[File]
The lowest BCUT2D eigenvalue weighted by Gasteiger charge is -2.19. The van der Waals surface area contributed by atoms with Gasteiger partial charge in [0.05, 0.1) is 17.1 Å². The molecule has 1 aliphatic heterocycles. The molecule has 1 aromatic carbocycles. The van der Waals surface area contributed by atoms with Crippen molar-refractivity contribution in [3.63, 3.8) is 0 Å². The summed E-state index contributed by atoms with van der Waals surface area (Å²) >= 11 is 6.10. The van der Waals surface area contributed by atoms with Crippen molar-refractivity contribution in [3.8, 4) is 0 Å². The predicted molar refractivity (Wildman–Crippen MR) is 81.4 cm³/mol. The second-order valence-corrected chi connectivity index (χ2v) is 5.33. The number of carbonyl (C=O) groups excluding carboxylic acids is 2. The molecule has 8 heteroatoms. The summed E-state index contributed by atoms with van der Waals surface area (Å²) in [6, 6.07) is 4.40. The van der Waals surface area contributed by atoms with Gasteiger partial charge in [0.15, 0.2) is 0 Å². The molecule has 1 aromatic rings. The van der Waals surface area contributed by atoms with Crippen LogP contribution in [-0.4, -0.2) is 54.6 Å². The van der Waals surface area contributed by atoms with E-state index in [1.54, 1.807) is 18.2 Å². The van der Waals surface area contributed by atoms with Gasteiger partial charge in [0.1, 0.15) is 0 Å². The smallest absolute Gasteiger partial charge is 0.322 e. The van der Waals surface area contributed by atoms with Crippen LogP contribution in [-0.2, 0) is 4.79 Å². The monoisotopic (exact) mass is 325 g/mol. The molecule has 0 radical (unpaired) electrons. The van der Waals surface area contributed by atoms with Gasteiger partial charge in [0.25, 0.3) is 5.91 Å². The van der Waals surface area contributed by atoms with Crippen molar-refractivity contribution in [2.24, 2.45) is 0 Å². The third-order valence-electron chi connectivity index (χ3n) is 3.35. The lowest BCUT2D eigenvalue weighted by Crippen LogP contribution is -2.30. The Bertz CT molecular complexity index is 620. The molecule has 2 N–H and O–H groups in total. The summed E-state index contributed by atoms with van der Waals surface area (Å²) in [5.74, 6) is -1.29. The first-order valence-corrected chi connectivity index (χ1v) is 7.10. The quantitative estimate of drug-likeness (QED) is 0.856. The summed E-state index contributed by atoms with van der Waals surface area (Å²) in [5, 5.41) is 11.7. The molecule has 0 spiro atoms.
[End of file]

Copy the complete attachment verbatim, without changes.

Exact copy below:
The lowest BCUT2D eigenvalue weighted by Gasteiger charge is -2.19. The van der Waals surface area contributed by atoms with Gasteiger partial charge in [0.05, 0.1) is 17.1 Å². The molecule has 1 aliphatic heterocycles. The molecule has 1 aromatic carbocycles. The van der Waals surface area contributed by atoms with Crippen molar-refractivity contribution in [3.63, 3.8) is 0 Å². The summed E-state index contributed by atoms with van der Waals surface area (Å²) >= 11 is 6.10. The van der Waals surface area contributed by atoms with Crippen molar-refractivity contribution in [3.8, 4) is 0 Å². The predicted molar refractivity (Wildman–Crippen MR) is 81.4 cm³/mol. The second-order valence-corrected chi connectivity index (χ2v) is 5.33. The number of carbonyl (C=O) groups excluding carboxylic acids is 2. The molecule has 8 heteroatoms. The summed E-state index contributed by atoms with van der Waals surface area (Å²) in [6, 6.07) is 4.40. The van der Waals surface area contributed by atoms with Gasteiger partial charge in [0.15, 0.2) is 0 Å². The molecule has 1 aromatic rings. The van der Waals surface area contributed by atoms with Crippen LogP contribution in [-0.4, -0.2) is 54.6 Å². The van der Waals surface area contributed by atoms with E-state index in [1.54, 1.807) is 18.2 Å². The van der Waals surface area contributed by atoms with Gasteiger partial charge in [0.1, 0.15) is 0 Å². The smallest absolute Gasteiger partial charge is 0.322 e. The van der Waals surface area contributed by atoms with Crippen LogP contribution in [-0.2, 0) is 4.79 Å². The monoisotopic (exact) mass is 325 g/mol. The molecule has 0 radical (unpaired) electrons. The van der Waals surface area contributed by atoms with Gasteiger partial charge in [0.25, 0.3) is 5.91 Å². The van der Waals surface area contributed by atoms with Crippen molar-refractivity contribution in [2.24, 2.45) is 0 Å². The third-order valence-electron chi connectivity index (χ3n) is 3.35. The lowest BCUT2D eigenvalue weighted by Crippen LogP contribution is -2.30. The Bertz CT molecular complexity index is 620. The molecule has 2 N–H and O–H groups in total. The summed E-state index contributed by atoms with van der Waals surface area (Å²) in [5.74, 6) is -1.29. The first-order valence-corrected chi connectivity index (χ1v) is 7.10. The quantitative estimate of drug-likeness (QED) is 0.856. The summed E-state index contributed by atoms with van der Waals surface area (Å²) in [5, 5.41) is 11.7. The molecule has 0 spiro atoms.